Intel’s data center business is struggling

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Given the strong growth of leading cloud computing companies, it’s a bit surprising how Intelit is (INTC -8.56%) data center activity carried out during the second quarter.

Intel’s enterprise customer base is far broader than cloud providers, and recession fears are beginning to impact business buying and expansion decisions. But the company did not even live up to expectations.

unexpected weakness

Intel’s data center and artificial intelligence (AI) segment generated $4.65 billion in revenue in the second quarter, down 16% year-over-year. Analyst Vivek Arya of Bank of America (BAC 1.47%) Merrill Lynch pointed out on the earnings call that this performance was nearly 25% below expectations, which was likely a key reason the stock fell around 9% on Friday afternoon.

Several factors dragged down Intel’s highly profitable data center business. First, much like what is happening in the PC market, Intel’s data center customers are adjusting their inventory levels to better reflect current market conditions. Companies selling servers don’t want to hold so much inventory of components in the face of uncertain demand, and customers using Intel’s data center chips for their own data centers might adjust their upgrade plans and expansion as the economy weakens.

Second, Intel is struggling to get its hands on the components it needs, including Ethernet and power components. Supply chain constraints are still hampering the semiconductor industry, although a drop in demand could go a long way to solving this problem.

Finally, Intel has acknowledged some runtime issues with its Sapphire Rapids data center processors. An additional step, essentially a design change, has been made to the product line as the company aims to keep “the high quality bar”, according to CEO Pat Gelsinger. Production of major Sapphire Rapids processors won’t ramp up until late this year and next year, which will push back some revenue.

For the full year, Intel has lowered its expectations for its total server-related addressable market to reflect slower growth. The company also expects to grow more slowly than the overall data center market as it rebuilds its product portfolio. Intel is the market leader, but it is under pressure from competitors’ competing products Advanced micro-systems (AMD 3.05%).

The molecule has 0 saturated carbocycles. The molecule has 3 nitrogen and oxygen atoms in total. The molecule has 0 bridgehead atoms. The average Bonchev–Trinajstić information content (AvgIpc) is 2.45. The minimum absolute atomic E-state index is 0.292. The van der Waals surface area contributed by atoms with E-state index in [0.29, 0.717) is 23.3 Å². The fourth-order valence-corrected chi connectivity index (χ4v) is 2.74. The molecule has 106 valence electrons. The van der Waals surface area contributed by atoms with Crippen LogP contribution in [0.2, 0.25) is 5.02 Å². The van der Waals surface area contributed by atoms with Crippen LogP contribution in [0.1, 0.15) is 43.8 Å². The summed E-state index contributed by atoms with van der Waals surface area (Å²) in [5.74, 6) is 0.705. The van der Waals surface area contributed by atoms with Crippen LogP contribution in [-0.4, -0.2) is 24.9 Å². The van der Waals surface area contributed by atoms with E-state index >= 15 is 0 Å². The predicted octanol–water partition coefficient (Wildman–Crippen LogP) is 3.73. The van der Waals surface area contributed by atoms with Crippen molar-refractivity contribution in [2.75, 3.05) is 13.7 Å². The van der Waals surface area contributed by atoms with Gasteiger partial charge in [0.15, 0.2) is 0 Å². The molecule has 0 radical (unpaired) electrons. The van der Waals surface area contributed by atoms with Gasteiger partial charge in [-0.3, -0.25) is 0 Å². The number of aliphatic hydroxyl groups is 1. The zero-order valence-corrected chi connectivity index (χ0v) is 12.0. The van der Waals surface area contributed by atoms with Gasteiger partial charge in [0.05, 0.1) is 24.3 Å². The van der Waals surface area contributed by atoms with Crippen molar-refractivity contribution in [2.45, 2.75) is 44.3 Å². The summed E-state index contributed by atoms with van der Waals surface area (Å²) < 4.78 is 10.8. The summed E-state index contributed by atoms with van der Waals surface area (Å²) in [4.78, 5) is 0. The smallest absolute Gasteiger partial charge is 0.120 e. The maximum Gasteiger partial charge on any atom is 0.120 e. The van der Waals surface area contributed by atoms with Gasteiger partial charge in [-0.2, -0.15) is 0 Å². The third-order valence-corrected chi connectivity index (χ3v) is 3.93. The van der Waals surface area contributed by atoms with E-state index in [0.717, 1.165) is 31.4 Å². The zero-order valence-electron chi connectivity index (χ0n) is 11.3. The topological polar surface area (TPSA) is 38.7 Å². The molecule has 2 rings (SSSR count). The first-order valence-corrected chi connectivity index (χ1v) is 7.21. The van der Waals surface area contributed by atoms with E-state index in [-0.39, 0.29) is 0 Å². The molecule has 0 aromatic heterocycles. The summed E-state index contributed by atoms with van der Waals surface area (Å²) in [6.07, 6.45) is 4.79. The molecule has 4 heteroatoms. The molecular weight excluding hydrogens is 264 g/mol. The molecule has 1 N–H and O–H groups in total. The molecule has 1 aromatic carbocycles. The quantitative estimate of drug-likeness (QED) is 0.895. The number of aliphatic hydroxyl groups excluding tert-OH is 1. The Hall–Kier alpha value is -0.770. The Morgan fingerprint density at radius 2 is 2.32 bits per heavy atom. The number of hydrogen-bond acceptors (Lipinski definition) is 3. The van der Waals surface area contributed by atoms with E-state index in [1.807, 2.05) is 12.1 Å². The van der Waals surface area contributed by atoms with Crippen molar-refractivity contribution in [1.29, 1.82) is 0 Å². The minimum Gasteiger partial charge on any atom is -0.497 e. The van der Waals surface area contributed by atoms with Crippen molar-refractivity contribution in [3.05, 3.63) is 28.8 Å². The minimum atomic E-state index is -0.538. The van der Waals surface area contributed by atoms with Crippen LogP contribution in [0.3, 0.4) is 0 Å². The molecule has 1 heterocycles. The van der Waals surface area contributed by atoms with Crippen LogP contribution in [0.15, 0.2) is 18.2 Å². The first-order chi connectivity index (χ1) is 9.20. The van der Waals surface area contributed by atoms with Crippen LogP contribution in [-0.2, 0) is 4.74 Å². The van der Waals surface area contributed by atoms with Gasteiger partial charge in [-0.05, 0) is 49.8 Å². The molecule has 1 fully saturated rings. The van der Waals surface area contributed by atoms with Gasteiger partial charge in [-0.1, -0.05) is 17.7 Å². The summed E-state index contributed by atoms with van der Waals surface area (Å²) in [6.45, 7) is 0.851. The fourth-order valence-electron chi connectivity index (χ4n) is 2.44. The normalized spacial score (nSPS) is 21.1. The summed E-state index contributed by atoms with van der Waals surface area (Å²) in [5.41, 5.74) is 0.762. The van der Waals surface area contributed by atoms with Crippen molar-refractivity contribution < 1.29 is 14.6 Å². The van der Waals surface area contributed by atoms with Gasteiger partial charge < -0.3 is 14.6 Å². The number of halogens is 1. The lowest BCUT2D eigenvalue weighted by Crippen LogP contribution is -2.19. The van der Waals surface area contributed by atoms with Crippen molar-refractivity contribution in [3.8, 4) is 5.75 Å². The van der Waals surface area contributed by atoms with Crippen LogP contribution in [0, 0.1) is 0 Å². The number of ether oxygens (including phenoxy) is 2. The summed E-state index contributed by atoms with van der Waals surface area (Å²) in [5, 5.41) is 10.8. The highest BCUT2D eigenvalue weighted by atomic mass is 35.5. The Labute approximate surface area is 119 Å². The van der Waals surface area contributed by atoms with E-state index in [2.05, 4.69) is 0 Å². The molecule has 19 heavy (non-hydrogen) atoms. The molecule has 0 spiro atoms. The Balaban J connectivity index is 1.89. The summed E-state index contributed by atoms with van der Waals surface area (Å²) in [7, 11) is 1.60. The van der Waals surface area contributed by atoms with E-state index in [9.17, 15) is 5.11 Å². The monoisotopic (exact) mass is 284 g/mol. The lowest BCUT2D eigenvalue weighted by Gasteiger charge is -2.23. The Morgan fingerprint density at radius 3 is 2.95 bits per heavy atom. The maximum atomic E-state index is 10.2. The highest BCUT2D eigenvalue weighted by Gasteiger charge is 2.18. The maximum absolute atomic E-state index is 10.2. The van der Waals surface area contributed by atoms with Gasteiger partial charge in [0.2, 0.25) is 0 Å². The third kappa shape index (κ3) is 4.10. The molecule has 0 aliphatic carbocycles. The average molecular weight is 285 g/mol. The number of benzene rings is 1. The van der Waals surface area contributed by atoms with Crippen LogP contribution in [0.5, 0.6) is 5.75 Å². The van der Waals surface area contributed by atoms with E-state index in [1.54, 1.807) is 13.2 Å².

Why a turnaround is so important

Intel’s data center business is a cash cow, or at least it used to be. In 2020, for example, the data center segment generated operating profit of $10.6 billion on $26.1 billion in revenue. That’s an operating margin of about 40%.

Headwinds Intel is facing in the data center business sent operating profits tumbling in the second quarter. The segment generated operating profit of just $214 million, compared to $2.1 billion in the same period last year. This 90% drop was due to a multitude of factors, including start-up costs for advanced manufacturing nodes, investments in the product roadmap, and expenses related to pre-production of Sapphire Rapids processors.

Intel is optimistic that Sapphire Rapids will be a successful product line, but Gelsinger admitted on the earnings call that the company’s execution around it hasn’t been its “finest hour.” execution machine, adding: “We are rebuilding our execution machine”.

Intel expects its opportunity in the data center market to grow by at least a percentage of around 12% per year over the long term. Sapphire Rapids, along with ancillary products like its Arctic Sound-M data center GPU, will help it capitalize on this growth once it gets its ducks in a row.

Bank of America is an advertising partner of The Ascent, a Motley Fool company. Timothy Green holds positions at Bank of America and Intel. The Motley Fool holds positions and recommends Advanced Micro Devices and Intel. The Motley Fool recommends the following options: $57.50 long calls January 2023 on Intel and short $57.50 January 2023 calls on Intel. The Motley Fool has a disclosure policy.

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